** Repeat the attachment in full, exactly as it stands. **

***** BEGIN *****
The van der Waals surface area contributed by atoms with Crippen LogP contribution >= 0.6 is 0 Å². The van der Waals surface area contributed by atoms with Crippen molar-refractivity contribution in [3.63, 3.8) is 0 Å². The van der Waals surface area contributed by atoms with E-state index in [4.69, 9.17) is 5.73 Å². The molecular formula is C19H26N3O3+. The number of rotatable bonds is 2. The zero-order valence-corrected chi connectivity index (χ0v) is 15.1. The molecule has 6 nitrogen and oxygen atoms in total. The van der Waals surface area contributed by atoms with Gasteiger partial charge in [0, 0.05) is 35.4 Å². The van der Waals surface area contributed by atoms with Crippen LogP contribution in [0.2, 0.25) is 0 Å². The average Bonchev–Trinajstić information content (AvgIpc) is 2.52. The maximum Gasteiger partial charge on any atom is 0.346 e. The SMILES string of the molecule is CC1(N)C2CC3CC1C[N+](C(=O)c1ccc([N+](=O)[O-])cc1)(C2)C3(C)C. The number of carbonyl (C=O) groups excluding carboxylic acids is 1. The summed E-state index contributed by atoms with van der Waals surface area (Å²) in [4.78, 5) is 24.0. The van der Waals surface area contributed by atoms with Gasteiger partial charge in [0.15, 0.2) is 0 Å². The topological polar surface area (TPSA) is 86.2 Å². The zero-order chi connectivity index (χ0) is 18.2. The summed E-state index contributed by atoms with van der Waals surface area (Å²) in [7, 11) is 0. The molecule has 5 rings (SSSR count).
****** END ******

The van der Waals surface area contributed by atoms with Crippen LogP contribution >= 0.6 is 0 Å². The van der Waals surface area contributed by atoms with Crippen molar-refractivity contribution in [3.63, 3.8) is 0 Å². The van der Waals surface area contributed by atoms with E-state index in [4.69, 9.17) is 5.73 Å². The molecular formula is C19H26N3O3+. The number of rotatable bonds is 2. The zero-order valence-corrected chi connectivity index (χ0v) is 15.1. The molecule has 6 nitrogen and oxygen atoms in total. The van der Waals surface area contributed by atoms with Gasteiger partial charge in [0, 0.05) is 35.4 Å². The van der Waals surface area contributed by atoms with Crippen LogP contribution in [0.2, 0.25) is 0 Å². The average Bonchev–Trinajstić information content (AvgIpc) is 2.52. The maximum Gasteiger partial charge on any atom is 0.346 e. The SMILES string of the molecule is CC1(N)C2CC3CC1C[N+](C(=O)c1ccc([N+](=O)[O-])cc1)(C2)C3(C)C. The number of carbonyl (C=O) groups excluding carboxylic acids is 1. The summed E-state index contributed by atoms with van der Waals surface area (Å²) in [4.78, 5) is 24.0. The van der Waals surface area contributed by atoms with Gasteiger partial charge in [0.15, 0.2) is 0 Å². The topological polar surface area (TPSA) is 86.2 Å². The zero-order chi connectivity index (χ0) is 18.2. The summed E-state index contributed by atoms with van der Waals surface area (Å²) in [7, 11) is 0. The molecule has 5 rings (SSSR count).